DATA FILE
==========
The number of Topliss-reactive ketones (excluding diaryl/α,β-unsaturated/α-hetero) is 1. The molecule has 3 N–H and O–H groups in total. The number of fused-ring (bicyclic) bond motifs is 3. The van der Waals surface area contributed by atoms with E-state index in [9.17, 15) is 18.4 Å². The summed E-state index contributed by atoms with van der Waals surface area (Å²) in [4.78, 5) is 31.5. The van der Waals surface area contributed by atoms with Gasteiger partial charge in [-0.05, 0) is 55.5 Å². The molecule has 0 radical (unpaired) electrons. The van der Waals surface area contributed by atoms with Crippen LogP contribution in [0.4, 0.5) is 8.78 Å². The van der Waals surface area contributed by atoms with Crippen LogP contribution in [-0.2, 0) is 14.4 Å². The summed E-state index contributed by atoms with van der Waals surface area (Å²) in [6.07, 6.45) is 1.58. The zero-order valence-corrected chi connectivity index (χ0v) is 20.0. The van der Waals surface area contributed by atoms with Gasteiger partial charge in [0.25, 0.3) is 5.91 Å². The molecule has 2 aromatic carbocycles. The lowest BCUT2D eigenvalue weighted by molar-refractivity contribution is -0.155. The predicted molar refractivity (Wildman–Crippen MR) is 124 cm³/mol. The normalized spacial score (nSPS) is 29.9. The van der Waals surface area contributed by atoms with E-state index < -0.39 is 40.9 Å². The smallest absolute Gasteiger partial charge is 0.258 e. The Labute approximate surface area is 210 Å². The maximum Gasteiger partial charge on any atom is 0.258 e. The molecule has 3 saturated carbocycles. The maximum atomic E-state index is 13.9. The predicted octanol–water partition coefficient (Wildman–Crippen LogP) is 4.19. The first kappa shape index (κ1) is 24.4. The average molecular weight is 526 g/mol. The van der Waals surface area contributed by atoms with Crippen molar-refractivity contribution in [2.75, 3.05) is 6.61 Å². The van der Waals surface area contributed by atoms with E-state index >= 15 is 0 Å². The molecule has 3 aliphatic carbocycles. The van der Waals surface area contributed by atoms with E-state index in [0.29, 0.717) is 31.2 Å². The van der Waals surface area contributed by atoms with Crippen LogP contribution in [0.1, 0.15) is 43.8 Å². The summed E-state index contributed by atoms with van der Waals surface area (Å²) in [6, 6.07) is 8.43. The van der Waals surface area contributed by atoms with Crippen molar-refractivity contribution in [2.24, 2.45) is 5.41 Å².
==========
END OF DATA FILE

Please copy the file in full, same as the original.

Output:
The number of Topliss-reactive ketones (excluding diaryl/α,β-unsaturated/α-hetero) is 1. The molecule has 3 N–H and O–H groups in total. The number of fused-ring (bicyclic) bond motifs is 3. The van der Waals surface area contributed by atoms with E-state index in [9.17, 15) is 18.4 Å². The summed E-state index contributed by atoms with van der Waals surface area (Å²) in [4.78, 5) is 31.5. The van der Waals surface area contributed by atoms with Gasteiger partial charge in [-0.05, 0) is 55.5 Å². The molecule has 0 radical (unpaired) electrons. The van der Waals surface area contributed by atoms with Crippen LogP contribution in [0.4, 0.5) is 8.78 Å². The van der Waals surface area contributed by atoms with Crippen LogP contribution in [-0.2, 0) is 14.4 Å². The summed E-state index contributed by atoms with van der Waals surface area (Å²) in [6.07, 6.45) is 1.58. The zero-order valence-corrected chi connectivity index (χ0v) is 20.0. The van der Waals surface area contributed by atoms with Gasteiger partial charge in [0.25, 0.3) is 5.91 Å². The molecule has 2 aromatic carbocycles. The lowest BCUT2D eigenvalue weighted by molar-refractivity contribution is -0.155. The predicted molar refractivity (Wildman–Crippen MR) is 124 cm³/mol. The normalized spacial score (nSPS) is 29.9. The van der Waals surface area contributed by atoms with E-state index < -0.39 is 40.9 Å². The smallest absolute Gasteiger partial charge is 0.258 e. The Labute approximate surface area is 210 Å². The maximum Gasteiger partial charge on any atom is 0.258 e. The molecule has 3 saturated carbocycles. The maximum atomic E-state index is 13.9. The predicted octanol–water partition coefficient (Wildman–Crippen LogP) is 4.19. The first kappa shape index (κ1) is 24.4. The average molecular weight is 526 g/mol. The van der Waals surface area contributed by atoms with Crippen molar-refractivity contribution in [2.75, 3.05) is 6.61 Å². The van der Waals surface area contributed by atoms with E-state index >= 15 is 0 Å². The molecule has 3 aliphatic carbocycles. The van der Waals surface area contributed by atoms with E-state index in [0.29, 0.717) is 31.2 Å². The van der Waals surface area contributed by atoms with Crippen LogP contribution in [0.1, 0.15) is 43.8 Å². The summed E-state index contributed by atoms with van der Waals surface area (Å²) in [6, 6.07) is 8.43. The van der Waals surface area contributed by atoms with Crippen molar-refractivity contribution in [2.24, 2.45) is 5.41 Å².